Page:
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Mistakes to Avoid in Estate Planning

Knowing the mistakes to avoid in estate planning carries almost as much importance as developing the documents themselves. An estate plan that is riddled with errors, after all, can cause your family members unnecessary stress and may cost thousands of dollars in unnecessary taxes and probate fees in the long run.

What Are Common Estate Planning Mistakes?

Several estate planning pitfalls commonly plague people as they put their affairs in order. As a result, the family members they leave behind may have complex matters to sort out, exacerbating their stresses during a likely already difficult time. Some of the most common mistakes include:

  • Not understanding the plan that they create or how it works
  • Not knowing the estate tax requirements
  • Not including advance care directives
  • Not funding the trusts created
  • Not regularly reviewing and updating the plan

Taking these and other mistakes to avoid in estate planning into consideration when creating their plans may help people prevent issues or disputes for and between their loved ones after their passing.

Knowing How the Plan Works

Rather than taking a passive approach, people often benefit from understanding the plans they create. Having fundamental knowledge about how their plans work aids in ensuring they meet their needs and goals. Sometimes, the choices they make at the time of creating their plans make sense. However, months or years later, they cannot remember the reasoning for them. Taking notes allows people to look back and recall why they made the key decisions they made.

Understanding Estate Tax

When developing a plan, many find it helpful to understand how estate taxes work. Going through probate involves settling the decedent’s affairs. The state of Illinois has set the threshold at $4 million. As such, estates valued at less than the limit may have an exemption from paying such taxes. Knowing the state and federal thresholds helps inform how people develop their plans. For instance, a person with assets in excess of $4 million will often consider options to limit the taxes their estates face, while someone whose property total falls below the threshold may not need to worry about such issues.

Addressing Special Circumstances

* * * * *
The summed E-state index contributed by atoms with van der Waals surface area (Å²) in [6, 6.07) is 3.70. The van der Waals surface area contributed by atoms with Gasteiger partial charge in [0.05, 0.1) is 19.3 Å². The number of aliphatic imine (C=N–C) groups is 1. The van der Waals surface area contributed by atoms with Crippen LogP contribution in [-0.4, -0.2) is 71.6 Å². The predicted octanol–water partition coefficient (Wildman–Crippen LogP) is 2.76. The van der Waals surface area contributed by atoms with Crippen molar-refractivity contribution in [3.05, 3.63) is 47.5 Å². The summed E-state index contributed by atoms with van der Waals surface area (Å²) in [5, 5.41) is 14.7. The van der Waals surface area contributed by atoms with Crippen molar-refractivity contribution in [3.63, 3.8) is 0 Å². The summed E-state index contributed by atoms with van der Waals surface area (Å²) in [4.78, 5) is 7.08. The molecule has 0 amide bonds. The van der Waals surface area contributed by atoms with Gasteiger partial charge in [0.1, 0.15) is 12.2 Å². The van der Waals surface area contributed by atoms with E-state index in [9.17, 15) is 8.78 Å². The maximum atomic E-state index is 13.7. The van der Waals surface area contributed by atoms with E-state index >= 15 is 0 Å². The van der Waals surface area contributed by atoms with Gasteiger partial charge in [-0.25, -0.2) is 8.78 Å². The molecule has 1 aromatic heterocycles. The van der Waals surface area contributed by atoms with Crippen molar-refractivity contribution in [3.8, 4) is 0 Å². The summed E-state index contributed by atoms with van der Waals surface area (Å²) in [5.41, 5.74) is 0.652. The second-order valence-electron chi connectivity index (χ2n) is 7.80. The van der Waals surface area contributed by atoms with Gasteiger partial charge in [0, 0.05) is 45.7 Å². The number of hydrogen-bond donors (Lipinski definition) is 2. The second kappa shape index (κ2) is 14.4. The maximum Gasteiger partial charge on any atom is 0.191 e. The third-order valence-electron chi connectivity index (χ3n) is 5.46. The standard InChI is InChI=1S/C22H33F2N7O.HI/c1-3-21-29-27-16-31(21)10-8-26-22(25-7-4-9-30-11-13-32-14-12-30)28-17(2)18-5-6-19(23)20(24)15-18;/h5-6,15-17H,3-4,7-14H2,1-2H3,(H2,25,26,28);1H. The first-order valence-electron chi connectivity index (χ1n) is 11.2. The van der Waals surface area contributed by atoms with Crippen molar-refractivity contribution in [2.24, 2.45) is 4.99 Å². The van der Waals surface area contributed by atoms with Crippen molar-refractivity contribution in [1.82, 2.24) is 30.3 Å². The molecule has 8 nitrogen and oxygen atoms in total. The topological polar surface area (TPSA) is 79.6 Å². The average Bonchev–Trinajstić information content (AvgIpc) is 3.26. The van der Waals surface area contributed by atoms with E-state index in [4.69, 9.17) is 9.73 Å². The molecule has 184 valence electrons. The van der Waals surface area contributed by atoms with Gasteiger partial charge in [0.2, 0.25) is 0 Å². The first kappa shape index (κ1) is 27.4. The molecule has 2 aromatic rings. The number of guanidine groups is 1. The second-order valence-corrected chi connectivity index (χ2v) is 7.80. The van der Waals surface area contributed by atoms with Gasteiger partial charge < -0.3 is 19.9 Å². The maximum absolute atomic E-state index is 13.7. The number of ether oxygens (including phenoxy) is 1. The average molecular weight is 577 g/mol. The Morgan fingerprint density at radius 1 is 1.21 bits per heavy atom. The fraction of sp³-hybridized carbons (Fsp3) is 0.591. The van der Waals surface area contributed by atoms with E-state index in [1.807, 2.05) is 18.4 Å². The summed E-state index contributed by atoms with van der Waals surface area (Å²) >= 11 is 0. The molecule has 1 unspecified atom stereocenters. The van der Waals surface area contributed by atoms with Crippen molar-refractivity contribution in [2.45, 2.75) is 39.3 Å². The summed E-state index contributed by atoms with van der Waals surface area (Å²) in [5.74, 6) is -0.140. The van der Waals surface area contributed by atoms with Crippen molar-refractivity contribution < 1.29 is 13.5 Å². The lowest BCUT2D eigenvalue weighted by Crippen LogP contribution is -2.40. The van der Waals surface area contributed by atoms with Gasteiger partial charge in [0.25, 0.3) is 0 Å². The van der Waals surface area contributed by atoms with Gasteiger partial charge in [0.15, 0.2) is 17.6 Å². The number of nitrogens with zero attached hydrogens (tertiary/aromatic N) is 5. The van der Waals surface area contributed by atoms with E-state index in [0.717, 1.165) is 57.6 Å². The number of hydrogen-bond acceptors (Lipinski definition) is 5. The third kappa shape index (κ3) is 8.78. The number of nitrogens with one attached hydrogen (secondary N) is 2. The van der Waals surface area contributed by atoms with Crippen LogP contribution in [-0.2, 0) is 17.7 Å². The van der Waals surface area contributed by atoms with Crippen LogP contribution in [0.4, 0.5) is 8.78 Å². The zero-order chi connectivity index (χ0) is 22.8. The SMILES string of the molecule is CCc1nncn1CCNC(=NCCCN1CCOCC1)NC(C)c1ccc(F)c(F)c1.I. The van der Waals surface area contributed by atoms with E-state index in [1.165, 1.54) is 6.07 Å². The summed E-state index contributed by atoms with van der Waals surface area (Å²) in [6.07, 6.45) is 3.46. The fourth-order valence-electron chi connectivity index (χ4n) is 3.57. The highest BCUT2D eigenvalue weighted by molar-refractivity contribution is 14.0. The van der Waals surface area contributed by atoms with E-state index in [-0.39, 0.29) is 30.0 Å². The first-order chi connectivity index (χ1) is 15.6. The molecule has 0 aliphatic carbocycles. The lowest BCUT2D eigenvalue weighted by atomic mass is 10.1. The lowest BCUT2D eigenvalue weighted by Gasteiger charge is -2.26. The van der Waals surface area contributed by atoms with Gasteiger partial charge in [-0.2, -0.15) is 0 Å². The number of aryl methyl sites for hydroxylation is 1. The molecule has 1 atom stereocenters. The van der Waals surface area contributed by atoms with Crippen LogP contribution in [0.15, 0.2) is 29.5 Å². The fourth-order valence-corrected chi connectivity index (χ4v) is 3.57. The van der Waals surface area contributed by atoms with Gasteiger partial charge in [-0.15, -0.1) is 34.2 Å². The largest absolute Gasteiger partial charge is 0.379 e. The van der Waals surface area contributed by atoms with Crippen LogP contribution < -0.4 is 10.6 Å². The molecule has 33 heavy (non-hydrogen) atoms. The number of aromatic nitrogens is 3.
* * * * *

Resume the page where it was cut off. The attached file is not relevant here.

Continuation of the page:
Estate plans should include contingencies for circumstances other than the end of a person’s life. People often think of estate plans as simple wills, trusts, and such documents for passing on their assets and property to family, beneficiaries, or others after their passing. However, such plans should also include advance care directives, such as living wills and health care powers of attorney. These documents aid with an emergency, lifesaving, and end-of-life situations when, due to physical or mental incapacity, a person cannot make decisions for himself or herself.

In addition to advance care documents, people should also make sure their plans address any specific needs of them or their beneficiaries. For instance, a person who intends to provide for a child with special needs after his or her passing will typically want to set up a different type of trust than a person who wants to transfer ownership of a family business.

Funding Trusts

Creating trust is only part of the process, people must also fund those trusts. Trusts do not work like a bank account, where creators simply deposit funds in. Rather, they often involve steps such as transferring ownership of assets, recording paperwork with the appropriate state agencies or offices, and in some cases, obtaining a tax identification number.  

Reviewing the Plan Regularly

Estate planning requires updating. Many people mistakenly look at estate planning as a one-time necessity. In addition to creating their plans, however, people should conduct regular reviews to ensure it reflects on their life changes. The death of a family member, a marriage, a divorce, the birth of a child, or other such factors may give cause for people to update their plans. Aside from major life events, people may consider performing regular reviews every three to five years.

Updating Beneficiaries

When they experience some life changes, people will need to update their estate planning documents. To this end, they may adjust to whom their estates will pass after their deaths, as well as who, will handle their affairs or make medical decisions for them if they cannot make them for themselves. For example, following a divorce, a person will likely want to adjust any estate planning documents that list his or her spouse as the beneficiary. Adjusting the beneficiaries on financial accounts and estate plans make sense, then, to adjust for life changes such as falling outs or estrangement that may affect who a person wants to pass on their assets to.

Sadly, many people go through the process of creating an estate plan only to have it not address their needs or, worse, pass their assets on in a way other than how they intended. Working with a probate attorney to understand their options may help people create estate plans that avoid the common pitfalls and give them peace of mind that their concerns and the needs of their loved ones will be taken care of.

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